Australian Electrical and Mechanical Mining and Boring Company "The Alphabetical Company"

About This Unit

Australian Electrical and Mechanical Mining and Boring Company

Reproduced from ‘The Royal Australian Engineers 1902-1919 – 'Making and Breaking' The 2nd volume of the history of the Royal Australian Engineers’ by Maj.Gen. R.R. McNicoll, C.B.E.

When the Mining Battalion was broken up, in May 1916, and the three tunnelling companies gained their independence, it was seen that the battalion’s electrical and mechanical elements were too valuable to disperse. They were formed, together with the specialised boring sub-unit, into an electrical and mechanical company under the command of Major R. V. Morse.

The new unit received the name of the Australian Electrical and Mechanical Mining and Boring Company, and because of its abbreviation A. E. & M. M. & B.
Coy it was sometimes jocularly referred to as the alphabetical company.

The company established itself on 16 May in the Meat Market building in Hazebrouck. A large barn half a mile out on the Borre road was used at first as a workshop, but soon the shop moved into a cycle accessories factory in the Rue de Borre. Shafting was erected and machines installed. Power was supplied from a captured 12 H.P. Gardner-Bosch engine.

The site was very suitable, being in the middle of the company’s allotted area of operation which was the front from south of Arras to Nieuport on the Channel coast, held by two armies, and the line of communications area lying in rear.

Hazebrouck was thirty to forty miles behind the front line, which for nearly two years moved only a few miles forward or back in spite of heavy fighting in the Arras, Loos, Armentières and Ypres sectors. The company was responsible for installing and maintaining lighting and power plant, pumps and fans throughout the First and Second Army areas, for deep well boring in both forward and rear areas, and for shallow boring along the front. A large proportion of the men were employed forward, where they were constantly being shelled, not only on the job, but coming and going, being frequently on the move. Electricians repairing power cables were especially vulnerable.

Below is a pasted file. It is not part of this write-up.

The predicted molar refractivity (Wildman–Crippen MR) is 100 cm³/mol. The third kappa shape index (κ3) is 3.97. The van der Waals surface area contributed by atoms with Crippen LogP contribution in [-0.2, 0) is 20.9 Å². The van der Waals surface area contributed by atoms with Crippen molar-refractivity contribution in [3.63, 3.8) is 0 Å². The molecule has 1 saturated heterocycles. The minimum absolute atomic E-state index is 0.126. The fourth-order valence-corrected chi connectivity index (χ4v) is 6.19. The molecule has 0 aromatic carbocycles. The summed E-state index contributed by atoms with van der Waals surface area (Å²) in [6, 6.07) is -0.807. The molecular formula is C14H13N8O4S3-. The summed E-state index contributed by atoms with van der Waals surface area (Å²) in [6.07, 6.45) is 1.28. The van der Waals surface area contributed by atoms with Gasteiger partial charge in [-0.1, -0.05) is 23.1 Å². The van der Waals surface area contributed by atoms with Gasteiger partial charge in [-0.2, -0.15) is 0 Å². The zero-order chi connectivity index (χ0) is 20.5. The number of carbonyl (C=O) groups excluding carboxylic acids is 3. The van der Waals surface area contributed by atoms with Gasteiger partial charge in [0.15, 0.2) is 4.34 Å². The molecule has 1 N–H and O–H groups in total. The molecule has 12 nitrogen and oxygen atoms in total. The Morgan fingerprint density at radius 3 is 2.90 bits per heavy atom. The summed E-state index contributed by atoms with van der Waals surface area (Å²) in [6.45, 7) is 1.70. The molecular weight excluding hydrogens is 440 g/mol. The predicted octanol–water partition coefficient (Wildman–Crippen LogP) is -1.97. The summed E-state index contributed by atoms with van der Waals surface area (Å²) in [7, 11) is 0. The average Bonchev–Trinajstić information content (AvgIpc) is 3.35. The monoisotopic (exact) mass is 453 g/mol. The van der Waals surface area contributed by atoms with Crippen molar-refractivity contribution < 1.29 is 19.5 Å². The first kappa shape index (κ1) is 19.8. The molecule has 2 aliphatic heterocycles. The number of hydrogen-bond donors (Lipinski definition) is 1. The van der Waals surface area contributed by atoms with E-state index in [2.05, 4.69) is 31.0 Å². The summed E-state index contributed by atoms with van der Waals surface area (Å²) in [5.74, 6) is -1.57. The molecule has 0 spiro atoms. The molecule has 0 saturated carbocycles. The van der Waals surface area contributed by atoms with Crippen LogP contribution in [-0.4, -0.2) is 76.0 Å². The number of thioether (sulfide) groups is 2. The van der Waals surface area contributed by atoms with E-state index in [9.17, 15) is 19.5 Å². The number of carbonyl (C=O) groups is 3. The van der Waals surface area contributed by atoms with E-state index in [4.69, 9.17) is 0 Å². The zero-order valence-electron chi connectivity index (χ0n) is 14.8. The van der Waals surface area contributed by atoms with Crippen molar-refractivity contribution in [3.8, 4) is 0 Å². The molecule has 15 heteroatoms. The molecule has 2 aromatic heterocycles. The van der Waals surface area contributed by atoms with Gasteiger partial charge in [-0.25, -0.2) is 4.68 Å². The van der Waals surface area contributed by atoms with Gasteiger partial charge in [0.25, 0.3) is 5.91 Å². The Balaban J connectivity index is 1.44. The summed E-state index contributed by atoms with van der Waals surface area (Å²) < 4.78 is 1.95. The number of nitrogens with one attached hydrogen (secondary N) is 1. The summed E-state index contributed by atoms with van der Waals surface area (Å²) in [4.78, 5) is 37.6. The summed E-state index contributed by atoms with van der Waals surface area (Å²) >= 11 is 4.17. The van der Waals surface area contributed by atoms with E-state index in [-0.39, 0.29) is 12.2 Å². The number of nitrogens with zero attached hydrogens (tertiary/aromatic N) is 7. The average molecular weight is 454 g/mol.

After a tour of duty in forward areas men needing relief would be brought back to work in the shop at Hazebrouck. The organization then divided
its front into three sectors—First Army, Second Army South, Second Army North—each under a subaltern. In addition there was the boring section. At company headquarters the adjutant controlled the workshop through a shop foreman, the store through the quartermaster-sergeant, and two emergency teams, one for low speed engines and one for high speed engines.2

The unit soon established a reputation for conscientiousness and reliability. C. E. W. Bean quotes3 the diary of an inspecting officer from General Headquarters, who noted that . . . the commander of a British tunnelling company (Major Wraith) had ‘nothing but praise for Morse and his men, who efficiency and “devotion to duty” are a matter for his enthusiastic commendation. If a pump goes wrong, it is out of the mine, back to the shops in Hazebrouck, and again underground in 24 hours. The Australians do not work by hours, but by contact—to keep the water down.’ The increase in tunnelling activity during 1916 brought with it the need for generating sets to light the workings.

These were sited as far forward as possible—often within 300 yards of the front line—in order to shorten leads to the mine shafts, so vulnerable to shell fire.
The sets were installed in cellars of houses or in surface shelters, special silencers being used to prevent detection. As heavier artillery came into use it was found necessary to keep surface sets farther back, out of minenwerfer range, and where possible to put the plant in deep dug-outs. Such underground engine rooms presented obvious difficulties.

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